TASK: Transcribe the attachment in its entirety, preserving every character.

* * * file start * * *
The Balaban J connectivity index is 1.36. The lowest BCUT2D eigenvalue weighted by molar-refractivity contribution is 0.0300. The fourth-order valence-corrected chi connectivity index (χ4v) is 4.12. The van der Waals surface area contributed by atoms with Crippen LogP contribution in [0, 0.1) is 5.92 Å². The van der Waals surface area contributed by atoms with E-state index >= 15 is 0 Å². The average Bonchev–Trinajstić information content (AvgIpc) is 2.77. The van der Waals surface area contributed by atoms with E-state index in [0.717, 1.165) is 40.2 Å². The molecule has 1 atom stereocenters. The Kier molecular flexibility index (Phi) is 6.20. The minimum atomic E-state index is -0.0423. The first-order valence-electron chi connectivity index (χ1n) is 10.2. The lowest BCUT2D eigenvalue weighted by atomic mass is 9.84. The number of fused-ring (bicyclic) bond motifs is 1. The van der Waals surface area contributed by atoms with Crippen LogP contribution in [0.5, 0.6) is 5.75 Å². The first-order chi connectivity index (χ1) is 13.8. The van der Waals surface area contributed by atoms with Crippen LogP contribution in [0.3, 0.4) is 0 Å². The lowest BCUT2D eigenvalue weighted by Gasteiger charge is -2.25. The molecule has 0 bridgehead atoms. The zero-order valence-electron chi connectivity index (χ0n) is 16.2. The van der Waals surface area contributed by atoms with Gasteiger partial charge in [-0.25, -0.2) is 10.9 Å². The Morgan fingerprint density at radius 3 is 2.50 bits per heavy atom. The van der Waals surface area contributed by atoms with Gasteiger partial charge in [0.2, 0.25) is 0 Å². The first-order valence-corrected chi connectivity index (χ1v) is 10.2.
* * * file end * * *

The Balaban J connectivity index is 1.36. The lowest BCUT2D eigenvalue weighted by molar-refractivity contribution is 0.0300. The fourth-order valence-corrected chi connectivity index (χ4v) is 4.12. The van der Waals surface area contributed by atoms with Crippen LogP contribution in [0, 0.1) is 5.92 Å². The van der Waals surface area contributed by atoms with E-state index >= 15 is 0 Å². The average Bonchev–Trinajstić information content (AvgIpc) is 2.77. The van der Waals surface area contributed by atoms with E-state index in [0.717, 1.165) is 40.2 Å². The molecule has 1 atom stereocenters. The Kier molecular flexibility index (Phi) is 6.20. The minimum atomic E-state index is -0.0423. The first-order valence-electron chi connectivity index (χ1n) is 10.2. The lowest BCUT2D eigenvalue weighted by atomic mass is 9.84. The number of fused-ring (bicyclic) bond motifs is 1. The van der Waals surface area contributed by atoms with Crippen LogP contribution in [0.5, 0.6) is 5.75 Å². The first-order chi connectivity index (χ1) is 13.8. The van der Waals surface area contributed by atoms with Crippen LogP contribution in [0.3, 0.4) is 0 Å². The lowest BCUT2D eigenvalue weighted by Gasteiger charge is -2.25. The molecule has 0 bridgehead atoms. The zero-order valence-electron chi connectivity index (χ0n) is 16.2. The van der Waals surface area contributed by atoms with Gasteiger partial charge in [-0.25, -0.2) is 10.9 Å². The Morgan fingerprint density at radius 3 is 2.50 bits per heavy atom. The van der Waals surface area contributed by atoms with Gasteiger partial charge in [0.2, 0.25) is 0 Å². The first-order valence-corrected chi connectivity index (χ1v) is 10.2.